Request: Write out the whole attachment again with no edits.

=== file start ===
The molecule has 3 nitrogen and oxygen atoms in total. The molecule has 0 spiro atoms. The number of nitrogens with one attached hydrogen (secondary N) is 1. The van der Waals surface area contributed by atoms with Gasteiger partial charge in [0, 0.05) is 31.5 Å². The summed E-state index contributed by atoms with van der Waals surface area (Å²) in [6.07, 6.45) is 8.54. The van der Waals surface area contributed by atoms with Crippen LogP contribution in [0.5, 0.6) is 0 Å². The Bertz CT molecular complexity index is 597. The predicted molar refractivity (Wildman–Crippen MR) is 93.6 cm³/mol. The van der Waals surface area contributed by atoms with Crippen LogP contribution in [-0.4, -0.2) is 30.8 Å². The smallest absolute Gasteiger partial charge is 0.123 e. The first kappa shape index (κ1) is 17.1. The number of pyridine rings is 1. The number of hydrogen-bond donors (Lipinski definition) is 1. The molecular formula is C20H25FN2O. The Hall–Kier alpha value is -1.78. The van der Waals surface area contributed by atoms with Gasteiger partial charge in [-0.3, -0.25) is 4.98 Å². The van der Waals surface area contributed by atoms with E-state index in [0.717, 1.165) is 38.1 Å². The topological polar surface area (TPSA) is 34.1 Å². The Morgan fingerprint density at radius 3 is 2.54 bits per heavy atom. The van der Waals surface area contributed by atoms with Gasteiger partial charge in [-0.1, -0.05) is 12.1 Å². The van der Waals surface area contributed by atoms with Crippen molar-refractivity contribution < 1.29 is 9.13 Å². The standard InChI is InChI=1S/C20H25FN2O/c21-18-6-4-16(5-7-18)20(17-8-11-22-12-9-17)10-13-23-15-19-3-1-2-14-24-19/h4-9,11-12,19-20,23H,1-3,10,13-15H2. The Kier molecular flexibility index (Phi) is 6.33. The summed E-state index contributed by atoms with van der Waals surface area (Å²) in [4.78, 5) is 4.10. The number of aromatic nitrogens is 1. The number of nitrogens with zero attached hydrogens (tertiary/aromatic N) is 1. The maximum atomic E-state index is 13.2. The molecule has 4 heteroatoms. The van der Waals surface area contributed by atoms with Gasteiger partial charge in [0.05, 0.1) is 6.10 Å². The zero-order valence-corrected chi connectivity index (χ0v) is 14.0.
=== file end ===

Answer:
The molecule has 3 nitrogen and oxygen atoms in total. The molecule has 0 spiro atoms. The number of nitrogens with one attached hydrogen (secondary N) is 1. The van der Waals surface area contributed by atoms with Gasteiger partial charge in [0, 0.05) is 31.5 Å². The summed E-state index contributed by atoms with van der Waals surface area (Å²) in [6.07, 6.45) is 8.54. The van der Waals surface area contributed by atoms with Crippen LogP contribution in [0.5, 0.6) is 0 Å². The Bertz CT molecular complexity index is 597. The predicted molar refractivity (Wildman–Crippen MR) is 93.6 cm³/mol. The van der Waals surface area contributed by atoms with Crippen LogP contribution in [-0.4, -0.2) is 30.8 Å². The smallest absolute Gasteiger partial charge is 0.123 e. The first kappa shape index (κ1) is 17.1. The number of pyridine rings is 1. The number of hydrogen-bond donors (Lipinski definition) is 1. The molecular formula is C20H25FN2O. The Hall–Kier alpha value is -1.78. The van der Waals surface area contributed by atoms with Gasteiger partial charge in [-0.3, -0.25) is 4.98 Å². The van der Waals surface area contributed by atoms with E-state index in [0.717, 1.165) is 38.1 Å². The topological polar surface area (TPSA) is 34.1 Å². The Morgan fingerprint density at radius 3 is 2.54 bits per heavy atom. The van der Waals surface area contributed by atoms with Gasteiger partial charge in [-0.1, -0.05) is 12.1 Å². The van der Waals surface area contributed by atoms with Crippen molar-refractivity contribution < 1.29 is 9.13 Å². The standard InChI is InChI=1S/C20H25FN2O/c21-18-6-4-16(5-7-18)20(17-8-11-22-12-9-17)10-13-23-15-19-3-1-2-14-24-19/h4-9,11-12,19-20,23H,1-3,10,13-15H2. The Kier molecular flexibility index (Phi) is 6.33. The summed E-state index contributed by atoms with van der Waals surface area (Å²) in [4.78, 5) is 4.10. The number of aromatic nitrogens is 1. The number of nitrogens with zero attached hydrogens (tertiary/aromatic N) is 1. The maximum atomic E-state index is 13.2. The molecule has 4 heteroatoms. The van der Waals surface area contributed by atoms with Gasteiger partial charge in [0.05, 0.1) is 6.10 Å². The zero-order valence-corrected chi connectivity index (χ0v) is 14.0.